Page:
Institutionally the university, courthouse, and the great gaol (featuring in Augusta Gregory’s stark play Gaol Gate) dominated the city; just as industrially (and contributing to her family wealth) the Persse Distillery had done. As the distillery declined and closed, in 1908 Galway would host the Irish industrial exhibition while depending on surrounding farming and fishing communities. However, some coastal areas under the control of the Congested Districts Board were still relatively densely populated, and briefly hosted Alcock and Brown’s transatlantic aerocraft as well as telegraphs. If you were a visitor here one hundred and twenty years ago, you were potentially one of many: travel being never before so easy, with trains from Dublin and Clifden and a horse-drawn tram running down to the coastal resort of Salthill. (More details and much more can be found in John Cunningham and Ciaran MacDonogh’s Galway: Hardiman and Beyond [2021]).[2]

In fact what became loosely known as the Irish Revival was in a sense powered by the railway. It allowed the promise of an overnight train from London to rehearse your play next day in Dublin’s Abbey Theatre – to spend the morning collecting folklore in Barna, say, or in the woods at Lady Gregory’s County Galway house at Coole Park, and end the evening at Hugh Lane’s modern and Irish art exhibitions in Dublin. George Bernard Shaw, WB Yeats, and Sean O’Casey would come to Coole for spells of splendid isolation that were highly connected, as evidenced by their frequent comings and goings, and avalanches of correspondence and telegraphs. Yeats was not the only poet to count Galway swans, but instead of tracking these writers’ migrations in their movement, more damningly MacNeice has them at rest, asleep, cut adrift:

Salmon in the Corrib
Gently swaying,
And the water combed out
Over the weir,
And a hundred swans
Dreaming on the harbour:
The war came down on us here.

And yet, as J.M. Synge recounts in The Aran Islands, letters, newspapers, and postal orders arrived in Galway frequently if circuitously from new and old worlds, sometimes via the occasional steam or packet boat nosing past the swans between Nimmo’s sturdy harbour walls, while from 1907 Marconi’s lightning-quick radio telegraph used Galway and Nova Scotia to connect London and New York. The shock when communication lines were cut at various moments during the Troubles of Easter 1916, the War of Independence, and the Irish Civil War potentially suggests a technologized hub, its interconnections deemed worth severing by various guerrilla forces.

These writers’ names should anyway be a reminder for Dublin folk that what became the Abbey, the Irish National Theatre, can be traced to Galway’s interconnections: a meeting between Gregory and Yeats by the sea in Kinvara, Co. Galway at the house of Comte de Basterot. Yeats had arrived with symbolist poet Arthur Symons and the Mayo novelist George Moore to meet Moore’s artistic cousin Edward Martyn who lived nearby at Tulira Castle. Naturally, they took a boat out to the Aran Islands, and shortly afterwards Yeats met Synge in Paris with his ‘head full of Aran’ and, according to his own account, urged him to come west. It is true Synge had family connections there – just as MacNeice had once in Omey Island – but it was then he chose to come. James Pethica’s new edition of Lady Gregory’s Early Irish Writings shows how much she was already mining local traditions in story and song, beginning her work on Irish in earnest and starting to frame culture in national terms.[3] But undoubtedly some of the energy came from Irish outsiders starting to realize what the west had to offer.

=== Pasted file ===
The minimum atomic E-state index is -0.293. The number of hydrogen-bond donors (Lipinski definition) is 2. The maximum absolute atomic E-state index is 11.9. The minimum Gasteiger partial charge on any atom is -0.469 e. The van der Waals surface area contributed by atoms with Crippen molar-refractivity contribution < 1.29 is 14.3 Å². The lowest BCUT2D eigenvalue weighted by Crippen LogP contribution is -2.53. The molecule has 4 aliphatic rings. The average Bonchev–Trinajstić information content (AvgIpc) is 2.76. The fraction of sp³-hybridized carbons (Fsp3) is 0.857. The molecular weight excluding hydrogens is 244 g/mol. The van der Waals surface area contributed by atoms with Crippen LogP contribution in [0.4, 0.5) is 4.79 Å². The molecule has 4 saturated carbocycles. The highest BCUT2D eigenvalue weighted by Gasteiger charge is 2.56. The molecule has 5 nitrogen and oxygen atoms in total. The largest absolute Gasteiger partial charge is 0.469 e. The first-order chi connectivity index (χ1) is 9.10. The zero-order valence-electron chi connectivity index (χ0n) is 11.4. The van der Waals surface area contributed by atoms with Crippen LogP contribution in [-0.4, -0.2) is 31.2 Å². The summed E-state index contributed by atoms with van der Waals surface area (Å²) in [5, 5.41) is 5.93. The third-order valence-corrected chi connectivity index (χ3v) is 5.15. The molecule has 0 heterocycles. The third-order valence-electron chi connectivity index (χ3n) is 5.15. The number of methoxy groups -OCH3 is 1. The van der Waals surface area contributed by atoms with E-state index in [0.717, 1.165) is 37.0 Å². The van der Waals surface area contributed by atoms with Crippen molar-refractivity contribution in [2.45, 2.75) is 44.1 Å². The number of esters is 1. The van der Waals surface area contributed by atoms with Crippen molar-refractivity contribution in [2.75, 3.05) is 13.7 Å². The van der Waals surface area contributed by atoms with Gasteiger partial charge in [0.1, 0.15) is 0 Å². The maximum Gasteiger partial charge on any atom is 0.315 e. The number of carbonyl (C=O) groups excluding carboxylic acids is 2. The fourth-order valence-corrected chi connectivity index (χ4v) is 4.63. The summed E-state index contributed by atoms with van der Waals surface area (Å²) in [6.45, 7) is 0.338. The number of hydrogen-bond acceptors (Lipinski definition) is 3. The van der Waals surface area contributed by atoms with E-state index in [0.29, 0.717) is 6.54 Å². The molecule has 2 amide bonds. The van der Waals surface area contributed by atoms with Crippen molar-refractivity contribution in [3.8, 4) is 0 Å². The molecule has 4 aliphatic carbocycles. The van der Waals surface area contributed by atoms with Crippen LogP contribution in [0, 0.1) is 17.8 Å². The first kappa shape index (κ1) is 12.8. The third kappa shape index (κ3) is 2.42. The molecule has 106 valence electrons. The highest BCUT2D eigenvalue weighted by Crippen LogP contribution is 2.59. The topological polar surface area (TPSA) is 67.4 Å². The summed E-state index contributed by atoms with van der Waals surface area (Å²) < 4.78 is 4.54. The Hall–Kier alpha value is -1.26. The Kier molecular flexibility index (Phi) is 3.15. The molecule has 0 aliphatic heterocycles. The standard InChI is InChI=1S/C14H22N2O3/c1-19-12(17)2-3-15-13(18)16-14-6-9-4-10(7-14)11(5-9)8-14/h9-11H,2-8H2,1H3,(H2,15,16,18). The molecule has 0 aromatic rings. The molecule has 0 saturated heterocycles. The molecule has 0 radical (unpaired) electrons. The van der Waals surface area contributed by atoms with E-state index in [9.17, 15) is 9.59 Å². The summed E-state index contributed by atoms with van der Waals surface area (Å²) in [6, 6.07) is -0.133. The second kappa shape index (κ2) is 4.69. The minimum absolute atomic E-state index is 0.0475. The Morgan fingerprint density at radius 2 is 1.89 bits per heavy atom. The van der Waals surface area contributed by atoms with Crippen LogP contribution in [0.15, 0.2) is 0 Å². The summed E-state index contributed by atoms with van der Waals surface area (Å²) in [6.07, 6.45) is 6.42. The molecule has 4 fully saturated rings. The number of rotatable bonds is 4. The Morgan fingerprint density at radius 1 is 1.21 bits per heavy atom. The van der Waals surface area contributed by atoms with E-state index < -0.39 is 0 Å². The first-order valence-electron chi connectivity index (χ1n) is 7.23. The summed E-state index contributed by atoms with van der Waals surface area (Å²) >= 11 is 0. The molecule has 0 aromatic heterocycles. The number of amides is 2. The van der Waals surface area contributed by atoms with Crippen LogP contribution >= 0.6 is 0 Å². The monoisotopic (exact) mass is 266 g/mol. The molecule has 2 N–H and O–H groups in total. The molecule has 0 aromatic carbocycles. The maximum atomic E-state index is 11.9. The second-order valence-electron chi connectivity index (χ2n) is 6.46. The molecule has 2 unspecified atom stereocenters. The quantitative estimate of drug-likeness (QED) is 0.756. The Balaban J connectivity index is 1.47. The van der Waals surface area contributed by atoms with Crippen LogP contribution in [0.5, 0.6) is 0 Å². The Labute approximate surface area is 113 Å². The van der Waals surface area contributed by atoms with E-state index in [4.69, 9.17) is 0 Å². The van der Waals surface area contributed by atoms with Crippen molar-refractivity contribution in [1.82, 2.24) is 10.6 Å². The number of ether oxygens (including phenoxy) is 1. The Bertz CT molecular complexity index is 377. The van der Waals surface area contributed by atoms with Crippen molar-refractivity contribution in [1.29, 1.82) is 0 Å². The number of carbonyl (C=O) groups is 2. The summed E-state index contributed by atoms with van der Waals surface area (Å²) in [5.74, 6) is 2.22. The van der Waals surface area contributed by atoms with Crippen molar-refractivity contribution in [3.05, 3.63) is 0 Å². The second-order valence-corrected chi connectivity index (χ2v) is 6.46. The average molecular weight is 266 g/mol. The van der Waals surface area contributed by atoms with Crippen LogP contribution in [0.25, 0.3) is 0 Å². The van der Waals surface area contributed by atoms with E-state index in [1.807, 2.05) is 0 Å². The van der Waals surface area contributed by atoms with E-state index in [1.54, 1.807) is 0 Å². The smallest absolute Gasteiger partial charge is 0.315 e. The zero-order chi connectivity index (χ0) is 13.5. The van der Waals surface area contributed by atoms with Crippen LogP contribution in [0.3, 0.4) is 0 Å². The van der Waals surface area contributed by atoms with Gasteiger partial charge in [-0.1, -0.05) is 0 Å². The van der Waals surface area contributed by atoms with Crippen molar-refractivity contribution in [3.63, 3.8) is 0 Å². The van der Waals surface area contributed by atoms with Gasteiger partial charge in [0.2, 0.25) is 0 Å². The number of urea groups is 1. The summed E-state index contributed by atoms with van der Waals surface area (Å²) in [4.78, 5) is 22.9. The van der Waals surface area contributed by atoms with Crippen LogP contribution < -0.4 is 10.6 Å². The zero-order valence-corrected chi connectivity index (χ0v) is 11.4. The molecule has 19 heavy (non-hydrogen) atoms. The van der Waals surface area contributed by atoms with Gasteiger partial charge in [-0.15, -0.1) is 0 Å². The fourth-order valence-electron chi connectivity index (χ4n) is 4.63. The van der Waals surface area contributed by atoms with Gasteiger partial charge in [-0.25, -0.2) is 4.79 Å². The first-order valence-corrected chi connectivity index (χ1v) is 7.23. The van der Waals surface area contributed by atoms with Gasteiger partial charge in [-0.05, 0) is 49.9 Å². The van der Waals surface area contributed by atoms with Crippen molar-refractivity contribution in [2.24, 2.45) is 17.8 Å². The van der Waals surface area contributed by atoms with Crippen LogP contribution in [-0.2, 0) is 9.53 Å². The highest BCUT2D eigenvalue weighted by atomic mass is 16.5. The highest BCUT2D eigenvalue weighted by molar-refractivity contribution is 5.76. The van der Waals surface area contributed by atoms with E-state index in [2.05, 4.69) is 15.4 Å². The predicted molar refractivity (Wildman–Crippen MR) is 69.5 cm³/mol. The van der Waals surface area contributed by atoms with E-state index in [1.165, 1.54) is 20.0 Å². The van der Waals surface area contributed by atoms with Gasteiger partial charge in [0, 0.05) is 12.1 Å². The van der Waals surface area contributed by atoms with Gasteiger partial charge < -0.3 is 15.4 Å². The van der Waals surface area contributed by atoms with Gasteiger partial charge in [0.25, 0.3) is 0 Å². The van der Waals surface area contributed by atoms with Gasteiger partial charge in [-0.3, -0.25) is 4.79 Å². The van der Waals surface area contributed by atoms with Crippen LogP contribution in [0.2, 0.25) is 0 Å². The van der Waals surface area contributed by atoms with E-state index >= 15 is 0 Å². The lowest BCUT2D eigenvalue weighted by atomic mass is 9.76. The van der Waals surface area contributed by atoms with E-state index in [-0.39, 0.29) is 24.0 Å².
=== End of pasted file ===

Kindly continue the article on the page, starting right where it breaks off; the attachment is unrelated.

Thus Galway became an early if unheralded modernist vortex. Here Jack B Yeats and JM Synge might be encountered out walking about Connemara gathering material for articles in the Manchester Guardian; WB Yeats might be observed arguing over plot or salmon fishing with George Moore on the Corrib bridge, or with Gregory and Douglas Hyde (author and translator of the Love Songs of Connacht (1893]) on Taylor’s Hill, discussing their collaborative Irish-language plays.

Killineen Feis programme with doodles by Jack B. Yeats

Perhaps the best single image of this can be found in Jack B. Yeats’s doodles on a programme for the 1902 Killineen feis in honour of the Irish language poet Antoine Ó Raifteirí. Held to promote local culture and crafts as well as the language (‘Irish Singing, Dancing, Storytelling, Flute-playing &c.’ are enumerated, and a dancer depicted), it was attended by a host of writers, as his sketches attest. Present are a comfortably seated Augusta Gregory, a heron-thin WB Yeats, the behatted artist himself, and, before a crowd, the magnificently moustachioed Douglas Hyde, probably in one of his own Irish-language plays. ‘J.Q.’ was the New York lawyer, John Quinn, who had just lent WB Yeats his copy of Nietzsche, thus changing his poetry forever – and the fortunes of quite a few modernist artists. Through this connection, Quinn acquired the manuscripts of WB Yeats, Ezra Pound, James Joyce, TS Eliot, artwork from of Jack B Yeats and Wyndham Lewis, an intimate friendship with Gregory, and the questionable pleasure of looking after Yeats’ father John Butler Yeats in New York (connections traced in Pethica and Colm Toibin’s  New York exhibition about Lady Gregory).[4]